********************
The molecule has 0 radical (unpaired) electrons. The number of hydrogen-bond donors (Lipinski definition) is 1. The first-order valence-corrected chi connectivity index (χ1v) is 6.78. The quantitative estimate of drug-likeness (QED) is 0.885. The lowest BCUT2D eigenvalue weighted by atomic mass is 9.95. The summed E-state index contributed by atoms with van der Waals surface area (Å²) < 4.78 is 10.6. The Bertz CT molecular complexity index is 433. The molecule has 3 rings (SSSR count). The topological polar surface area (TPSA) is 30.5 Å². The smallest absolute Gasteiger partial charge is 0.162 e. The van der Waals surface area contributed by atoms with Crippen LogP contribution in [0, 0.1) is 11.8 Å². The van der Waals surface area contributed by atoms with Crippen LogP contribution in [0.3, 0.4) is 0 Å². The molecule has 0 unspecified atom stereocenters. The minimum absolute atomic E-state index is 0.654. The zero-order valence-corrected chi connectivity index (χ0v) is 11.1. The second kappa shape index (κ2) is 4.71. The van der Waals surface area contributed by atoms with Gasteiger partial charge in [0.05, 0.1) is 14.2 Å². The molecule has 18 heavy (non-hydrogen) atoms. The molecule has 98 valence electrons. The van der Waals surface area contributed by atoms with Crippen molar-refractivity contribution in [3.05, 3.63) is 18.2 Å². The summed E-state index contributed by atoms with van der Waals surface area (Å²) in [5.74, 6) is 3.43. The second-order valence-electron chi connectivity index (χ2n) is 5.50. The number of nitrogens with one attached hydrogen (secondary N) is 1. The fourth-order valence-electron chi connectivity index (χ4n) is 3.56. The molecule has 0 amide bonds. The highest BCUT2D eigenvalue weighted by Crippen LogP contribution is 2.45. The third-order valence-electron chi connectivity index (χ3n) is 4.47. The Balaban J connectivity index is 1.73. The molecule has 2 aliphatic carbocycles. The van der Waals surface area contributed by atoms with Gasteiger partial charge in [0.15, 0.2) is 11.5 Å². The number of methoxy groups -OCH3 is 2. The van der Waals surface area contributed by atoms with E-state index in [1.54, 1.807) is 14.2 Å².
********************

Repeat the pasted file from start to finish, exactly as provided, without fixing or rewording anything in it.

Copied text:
The molecule has 0 radical (unpaired) electrons. The number of hydrogen-bond donors (Lipinski definition) is 1. The first-order valence-corrected chi connectivity index (χ1v) is 6.78. The quantitative estimate of drug-likeness (QED) is 0.885. The lowest BCUT2D eigenvalue weighted by atomic mass is 9.95. The summed E-state index contributed by atoms with van der Waals surface area (Å²) < 4.78 is 10.6. The Bertz CT molecular complexity index is 433. The molecule has 3 rings (SSSR count). The topological polar surface area (TPSA) is 30.5 Å². The smallest absolute Gasteiger partial charge is 0.162 e. The van der Waals surface area contributed by atoms with Crippen LogP contribution in [0, 0.1) is 11.8 Å². The van der Waals surface area contributed by atoms with Crippen LogP contribution in [0.3, 0.4) is 0 Å². The molecule has 0 unspecified atom stereocenters. The minimum absolute atomic E-state index is 0.654. The zero-order valence-corrected chi connectivity index (χ0v) is 11.1. The second kappa shape index (κ2) is 4.71. The van der Waals surface area contributed by atoms with Gasteiger partial charge in [0.05, 0.1) is 14.2 Å². The molecule has 18 heavy (non-hydrogen) atoms. The molecule has 98 valence electrons. The van der Waals surface area contributed by atoms with Crippen molar-refractivity contribution in [3.05, 3.63) is 18.2 Å². The summed E-state index contributed by atoms with van der Waals surface area (Å²) in [5.74, 6) is 3.43. The second-order valence-electron chi connectivity index (χ2n) is 5.50. The number of nitrogens with one attached hydrogen (secondary N) is 1. The fourth-order valence-electron chi connectivity index (χ4n) is 3.56. The molecule has 0 amide bonds. The highest BCUT2D eigenvalue weighted by Crippen LogP contribution is 2.45. The third-order valence-electron chi connectivity index (χ3n) is 4.47. The Balaban J connectivity index is 1.73. The molecule has 2 aliphatic carbocycles. The van der Waals surface area contributed by atoms with Gasteiger partial charge in [0.15, 0.2) is 11.5 Å². The number of methoxy groups -OCH3 is 2. The van der Waals surface area contributed by atoms with E-state index in [1.54, 1.807) is 14.2 Å².